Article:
January 28, 2009 by Alistair Deneys
Recently I had to integrate Sitecore with an external application written in PHP. The integration included making the PHP application appear inside the Sitecore desktop, so it would appear to the end user that the external application was actually a part of Sitecore. Now, this is actually quite easy to do as we can make any ASPX page an application inside the Sitecore desktop.
An application definition is kind of like a normal navigable item on your website. You have to define the presentation of the application before you can run it.
Applications are defined in the core database, so once inside the desktop, use the database switcher in the bottom right of your screen to swap to the core database.
Now we have to create a layout for the application to give us an ASPX to create our presentation. All we’ll do in our ASPX is Response.Redirect to the application we want to integrate. We can redirect comfortably because each window in the desktop is actually run inside it’s own iframe, so the host environment won’t upset the application and vice versa.
Open the developer centre and create a new layout. Next open the content editor and navigate to /sitecore/content/Applications. Now create a new “Application” item and define it’s presentation as just using the layout we created.
Now to add a shortcut for the application into the menu so we don’t have to use the “Run” application to execute it. These are defined at /sitecore/content/Documents and settings/All users/Start menu. I want it to just appear in the “All Applications” section, so I’ll navigate down to the “Programs” item in the content editor and create a new “Application Shortcut” there. We just have to fill in the “Application” field on the shortcut item to point at the application we created above. The application won’t appear immediately in your menu as you have to refresh the client to have the menu recreated. The easiest way to do this is to switch back to the master database using the database switcher.
If you don’t see your shortcut on the menu after you’ve switched back to master, check Chris Wojciech‘s blog post Create application links in the sitecore startmenu (don’t work). For some reason the insert link dialog appends a “.aspx” after your applications path. Just remove the “.aspx” in this field and all should be fine.
Now to have my application redirect. You could either do this in code behind, or even inline in the aspx file. I’ll choose the latter option here for brevity. My layout’s aspx file should look like the following.
<%@ Page language="c#" Codepage="65001" %> <%@ OutputCache Location="None" VaryByParam="none" %> <% Response.Redirect("http://www.google.com"); %>
We should probably ensure the page’s URL is configurable incase the URL of our external application changes. This could be placed in a config file, but I prefer the content tree. Seeing as though this config data is to do with a Sitecore client application, I’ll store it in the core database. That’s also where I have to create my template which defines the structure of the config item.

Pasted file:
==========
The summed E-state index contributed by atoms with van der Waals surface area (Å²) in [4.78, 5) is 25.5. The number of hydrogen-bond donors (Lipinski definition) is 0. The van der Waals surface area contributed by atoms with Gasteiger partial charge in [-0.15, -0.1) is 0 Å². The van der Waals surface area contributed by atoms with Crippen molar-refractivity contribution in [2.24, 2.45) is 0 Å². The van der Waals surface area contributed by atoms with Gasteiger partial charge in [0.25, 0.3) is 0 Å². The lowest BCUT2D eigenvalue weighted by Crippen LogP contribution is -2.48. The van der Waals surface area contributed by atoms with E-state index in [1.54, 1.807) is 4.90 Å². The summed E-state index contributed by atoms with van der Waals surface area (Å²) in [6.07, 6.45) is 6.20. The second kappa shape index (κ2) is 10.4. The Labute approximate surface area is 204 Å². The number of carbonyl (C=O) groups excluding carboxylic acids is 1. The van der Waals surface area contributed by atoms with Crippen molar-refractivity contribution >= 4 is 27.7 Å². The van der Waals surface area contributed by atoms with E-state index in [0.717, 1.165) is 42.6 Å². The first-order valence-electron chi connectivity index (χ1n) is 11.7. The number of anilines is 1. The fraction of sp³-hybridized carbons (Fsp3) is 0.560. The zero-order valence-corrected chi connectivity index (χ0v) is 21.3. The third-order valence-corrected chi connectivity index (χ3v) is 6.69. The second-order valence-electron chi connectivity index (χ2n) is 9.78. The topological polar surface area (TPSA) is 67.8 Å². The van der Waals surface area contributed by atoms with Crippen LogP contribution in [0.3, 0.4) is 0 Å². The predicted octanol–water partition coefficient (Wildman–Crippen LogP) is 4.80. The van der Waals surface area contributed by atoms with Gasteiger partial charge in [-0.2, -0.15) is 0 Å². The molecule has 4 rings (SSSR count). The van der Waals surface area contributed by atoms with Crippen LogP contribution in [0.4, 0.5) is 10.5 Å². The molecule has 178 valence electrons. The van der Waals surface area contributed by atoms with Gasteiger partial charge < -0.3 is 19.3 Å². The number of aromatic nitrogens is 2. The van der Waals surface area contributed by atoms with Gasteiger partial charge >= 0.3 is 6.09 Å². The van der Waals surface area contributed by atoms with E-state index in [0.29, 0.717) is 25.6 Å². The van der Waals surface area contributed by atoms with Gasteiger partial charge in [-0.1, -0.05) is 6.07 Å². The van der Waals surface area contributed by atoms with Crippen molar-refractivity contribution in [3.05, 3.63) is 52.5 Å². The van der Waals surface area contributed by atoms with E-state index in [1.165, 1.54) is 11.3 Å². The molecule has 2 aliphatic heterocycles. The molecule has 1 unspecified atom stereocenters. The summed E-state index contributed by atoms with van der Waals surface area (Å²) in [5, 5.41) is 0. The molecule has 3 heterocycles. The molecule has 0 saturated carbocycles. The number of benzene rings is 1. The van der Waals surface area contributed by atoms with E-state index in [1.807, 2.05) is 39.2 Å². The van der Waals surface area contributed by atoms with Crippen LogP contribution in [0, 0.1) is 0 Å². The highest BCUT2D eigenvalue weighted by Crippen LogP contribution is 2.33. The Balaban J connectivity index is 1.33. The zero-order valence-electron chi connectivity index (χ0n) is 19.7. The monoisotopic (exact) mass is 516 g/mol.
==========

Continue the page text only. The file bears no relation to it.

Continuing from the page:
To read the config item and redirect to the configured URL, I just change the last line of my aspx file. Note that when inside the desktop the Context.Database is by default the core database.
<% Sitecore.Data.Items.Item config = Sitecore.Context.Database.GetItem( "/sitecore/system/Modules/External Application/Config"); Response.Redirect(((Sitecore.Data.Fields.LinkField)config.Fields["url"]).Url); %>
Now I can point the URL field at any external (or internal) URL and have the application appear inside the desktop and appear as if it’s part of Sitecore. That might be fine for basic applications, but what about those that require a login? You don’t want to have your users logging into Sitecore and then having to type login information into another window. Luckily through the magic of HTML we can post a populated form to whatever URL we desire. For this example, I’ll alter the above application to silently log into an application written in PHP, that has a standard login form. (I chose PHP cause PHP reads the raw form data and doesn’t augment it with control classes like .net does. Just makes my example easier.) The username and password for the account being used are stored in the config item along side the URL which we’ll post our form to. This saves the users from having to enter an additional password and allows single sign on. This also only works if the same account is being used by everyone for the external application, unless you changed the configuration item to be per user.
So now my ASPX file looks like the following:
What we need to populate into the form will depend on the target application. For example, when posting to a .net application it is not normally adequate to just fill in the form fields and submit the form. The dev normally hooks into the asp:Button’s OnClick event and so you have to simulate the click event firing from the button control.
And another thing, don’t forget the security. As the application definition and menu shortcut are just items, we can apply security to the items so only authorised users can execute the application or see it on their menu.